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If you ever wondered why Whoopi and Raven don’t butt heads much on The View it might have something to do with the fact that they’re cut from the same anti-African American cloth.

During a discussion on immigration on the talk show Tuesday morning, co-host Joy Behar made a joke that people may want to flee the United States given Donald Trump’s presidential candidacy. Whoopi didn’t find anything funny about the crack, instantly chiming in:

“You know what uh uh! This is my country.”

“My mother, my grandmother, my great grand folks, we busted ass to be here. I’m sorry. I’m an American. I’m not an African-American, I’m not a chick American, I’m an American.”

That declaration was, unsurprisingly, music to Raven-Symoné’s pro-American ears, which is why she eagerly chimed in with, “I’m an American! I’ve been here too long to not just hold American.” Whoopi then added:

“Since the 1700’s my people have been here, so I’m an American alongside of the Native-Americans. That’s the bottom line.”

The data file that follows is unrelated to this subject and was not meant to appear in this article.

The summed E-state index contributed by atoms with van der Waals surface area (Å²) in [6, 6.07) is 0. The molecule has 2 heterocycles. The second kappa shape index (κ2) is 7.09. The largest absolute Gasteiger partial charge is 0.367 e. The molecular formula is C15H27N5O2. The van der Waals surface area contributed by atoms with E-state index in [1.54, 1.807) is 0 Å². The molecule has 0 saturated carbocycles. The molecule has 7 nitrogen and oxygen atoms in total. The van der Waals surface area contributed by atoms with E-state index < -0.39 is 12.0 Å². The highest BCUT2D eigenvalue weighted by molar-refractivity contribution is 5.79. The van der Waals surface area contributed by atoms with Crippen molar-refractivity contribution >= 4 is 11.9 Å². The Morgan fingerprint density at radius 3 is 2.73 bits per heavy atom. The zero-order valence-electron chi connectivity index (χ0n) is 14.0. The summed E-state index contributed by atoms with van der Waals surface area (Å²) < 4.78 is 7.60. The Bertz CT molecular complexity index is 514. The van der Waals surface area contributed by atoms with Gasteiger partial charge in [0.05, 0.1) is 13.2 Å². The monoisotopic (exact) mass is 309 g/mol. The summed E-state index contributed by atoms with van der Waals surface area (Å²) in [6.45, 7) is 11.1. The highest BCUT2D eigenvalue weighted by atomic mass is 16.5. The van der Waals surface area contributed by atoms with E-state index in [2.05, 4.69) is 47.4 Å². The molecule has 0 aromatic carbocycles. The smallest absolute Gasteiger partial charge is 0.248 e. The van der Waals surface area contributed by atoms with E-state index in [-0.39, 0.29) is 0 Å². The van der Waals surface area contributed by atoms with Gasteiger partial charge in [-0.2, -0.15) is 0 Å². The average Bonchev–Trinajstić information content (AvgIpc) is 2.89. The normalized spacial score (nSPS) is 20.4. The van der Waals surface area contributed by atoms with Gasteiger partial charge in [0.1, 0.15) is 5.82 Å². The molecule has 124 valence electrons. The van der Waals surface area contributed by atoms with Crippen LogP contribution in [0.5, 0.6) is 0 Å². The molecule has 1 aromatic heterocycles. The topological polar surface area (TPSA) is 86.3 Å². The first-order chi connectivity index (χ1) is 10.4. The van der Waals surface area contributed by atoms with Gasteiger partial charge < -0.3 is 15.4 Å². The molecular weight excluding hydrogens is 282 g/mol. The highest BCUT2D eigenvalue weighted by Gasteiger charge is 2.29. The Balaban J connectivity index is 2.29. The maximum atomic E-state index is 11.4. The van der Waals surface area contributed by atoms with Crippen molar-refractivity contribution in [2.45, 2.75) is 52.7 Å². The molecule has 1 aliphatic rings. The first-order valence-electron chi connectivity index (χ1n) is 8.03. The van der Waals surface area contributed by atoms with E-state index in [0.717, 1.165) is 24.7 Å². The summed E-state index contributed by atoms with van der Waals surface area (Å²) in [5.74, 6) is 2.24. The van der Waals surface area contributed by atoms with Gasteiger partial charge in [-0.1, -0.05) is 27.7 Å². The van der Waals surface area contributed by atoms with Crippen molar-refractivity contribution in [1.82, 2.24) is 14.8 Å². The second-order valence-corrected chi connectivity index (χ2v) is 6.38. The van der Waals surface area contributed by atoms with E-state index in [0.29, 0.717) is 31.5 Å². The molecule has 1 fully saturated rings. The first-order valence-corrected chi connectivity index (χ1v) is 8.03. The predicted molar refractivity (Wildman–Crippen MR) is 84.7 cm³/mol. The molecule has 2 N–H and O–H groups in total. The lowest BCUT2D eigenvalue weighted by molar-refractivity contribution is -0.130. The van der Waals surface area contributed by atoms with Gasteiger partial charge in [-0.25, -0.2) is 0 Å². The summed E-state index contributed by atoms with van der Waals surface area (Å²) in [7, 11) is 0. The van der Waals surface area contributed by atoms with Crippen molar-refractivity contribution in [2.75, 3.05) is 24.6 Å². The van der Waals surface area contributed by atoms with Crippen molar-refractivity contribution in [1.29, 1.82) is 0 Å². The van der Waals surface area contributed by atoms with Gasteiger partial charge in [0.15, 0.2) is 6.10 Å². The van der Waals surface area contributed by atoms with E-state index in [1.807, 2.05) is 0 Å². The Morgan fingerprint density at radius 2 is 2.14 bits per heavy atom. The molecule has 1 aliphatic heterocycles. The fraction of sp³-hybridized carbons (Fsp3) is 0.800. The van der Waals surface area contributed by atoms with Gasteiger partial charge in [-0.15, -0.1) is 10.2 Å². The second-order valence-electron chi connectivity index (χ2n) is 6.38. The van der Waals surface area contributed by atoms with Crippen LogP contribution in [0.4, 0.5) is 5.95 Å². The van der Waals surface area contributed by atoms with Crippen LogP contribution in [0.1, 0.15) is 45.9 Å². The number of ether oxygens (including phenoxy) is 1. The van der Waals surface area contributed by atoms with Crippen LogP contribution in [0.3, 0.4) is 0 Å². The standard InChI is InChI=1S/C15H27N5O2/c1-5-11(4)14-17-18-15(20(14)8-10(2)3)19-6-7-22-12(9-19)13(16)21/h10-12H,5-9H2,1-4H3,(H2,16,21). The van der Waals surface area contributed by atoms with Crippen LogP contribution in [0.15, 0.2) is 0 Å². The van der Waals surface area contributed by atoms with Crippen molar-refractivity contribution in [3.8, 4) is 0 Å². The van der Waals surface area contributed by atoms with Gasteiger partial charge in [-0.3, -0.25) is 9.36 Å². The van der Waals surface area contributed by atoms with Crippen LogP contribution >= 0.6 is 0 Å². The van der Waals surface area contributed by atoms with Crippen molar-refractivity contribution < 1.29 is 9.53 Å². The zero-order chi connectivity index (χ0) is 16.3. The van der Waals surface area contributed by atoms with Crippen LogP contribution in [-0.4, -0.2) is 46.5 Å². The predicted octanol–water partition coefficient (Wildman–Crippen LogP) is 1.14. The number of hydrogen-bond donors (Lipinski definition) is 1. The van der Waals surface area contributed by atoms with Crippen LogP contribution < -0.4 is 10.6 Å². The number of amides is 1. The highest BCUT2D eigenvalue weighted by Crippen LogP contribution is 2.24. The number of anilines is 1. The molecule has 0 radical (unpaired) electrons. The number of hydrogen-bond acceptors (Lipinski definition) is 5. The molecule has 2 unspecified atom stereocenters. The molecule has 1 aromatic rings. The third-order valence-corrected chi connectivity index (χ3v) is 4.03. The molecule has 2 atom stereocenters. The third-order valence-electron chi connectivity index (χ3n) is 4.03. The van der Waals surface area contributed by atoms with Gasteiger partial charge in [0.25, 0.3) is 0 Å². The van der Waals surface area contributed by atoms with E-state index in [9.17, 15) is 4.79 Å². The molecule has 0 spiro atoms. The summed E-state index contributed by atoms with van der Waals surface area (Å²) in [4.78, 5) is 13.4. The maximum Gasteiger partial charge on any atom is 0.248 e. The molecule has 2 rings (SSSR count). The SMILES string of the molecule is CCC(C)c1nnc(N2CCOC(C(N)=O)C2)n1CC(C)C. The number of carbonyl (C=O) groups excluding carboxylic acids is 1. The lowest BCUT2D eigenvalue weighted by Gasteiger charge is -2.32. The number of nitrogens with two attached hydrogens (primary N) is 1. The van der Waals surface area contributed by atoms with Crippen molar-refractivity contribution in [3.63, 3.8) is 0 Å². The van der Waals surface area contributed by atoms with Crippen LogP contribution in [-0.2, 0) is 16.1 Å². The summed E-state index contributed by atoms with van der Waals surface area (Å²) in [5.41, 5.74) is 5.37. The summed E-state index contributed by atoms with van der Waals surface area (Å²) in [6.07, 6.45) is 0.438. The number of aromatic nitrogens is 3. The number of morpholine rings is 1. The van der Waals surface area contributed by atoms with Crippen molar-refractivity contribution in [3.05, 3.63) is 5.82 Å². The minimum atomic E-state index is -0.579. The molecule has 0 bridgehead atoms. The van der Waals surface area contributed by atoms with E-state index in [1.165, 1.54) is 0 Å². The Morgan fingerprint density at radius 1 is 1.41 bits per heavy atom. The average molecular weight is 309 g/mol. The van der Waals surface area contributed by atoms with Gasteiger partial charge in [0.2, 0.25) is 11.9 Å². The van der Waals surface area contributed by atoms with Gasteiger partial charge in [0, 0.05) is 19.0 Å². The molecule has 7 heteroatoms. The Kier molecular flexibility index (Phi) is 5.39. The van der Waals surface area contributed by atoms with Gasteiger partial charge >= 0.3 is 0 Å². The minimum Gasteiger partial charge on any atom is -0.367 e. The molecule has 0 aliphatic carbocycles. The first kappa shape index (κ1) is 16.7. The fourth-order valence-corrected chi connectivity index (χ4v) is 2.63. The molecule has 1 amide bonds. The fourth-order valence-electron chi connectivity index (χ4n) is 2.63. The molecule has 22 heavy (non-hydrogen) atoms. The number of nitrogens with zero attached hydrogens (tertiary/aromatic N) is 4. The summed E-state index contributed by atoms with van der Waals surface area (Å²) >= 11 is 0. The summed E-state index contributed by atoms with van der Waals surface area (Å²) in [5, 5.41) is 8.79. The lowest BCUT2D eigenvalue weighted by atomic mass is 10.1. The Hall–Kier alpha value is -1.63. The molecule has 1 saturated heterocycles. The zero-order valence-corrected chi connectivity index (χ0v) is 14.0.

While I get the point that conservatives often use descriptions like Muslim American and African-American to separate ethnic minorities from so-called real (read: Caucasian) Americans, being an American in nationality and an African in ancestral ethnicity are not mutually exclusive. We seem to be the only ones who run from this type of co-identity while white Americans proudly proclaim themselves as German American, Italian American, Irish American and the like. While none of us is naive to the different experiences of these ethnic groups in America, to eliminate one’s ancestral background as a means of cultural assimilation suggests you’ve bought into the lie that being African-American somehow makes you less than. I’d far rather identify with African-Americans  — people who built this country and progressed from not even being considered a whole person to earning a position in the top political role in the country — than simply American — individuals who stripped Native Americans of their land, transported Africans from theirs and established a nation on the blood, sweat, and tears of everyone but themselves. This is my country and self-describing as African-American doesn’t make that any less true.

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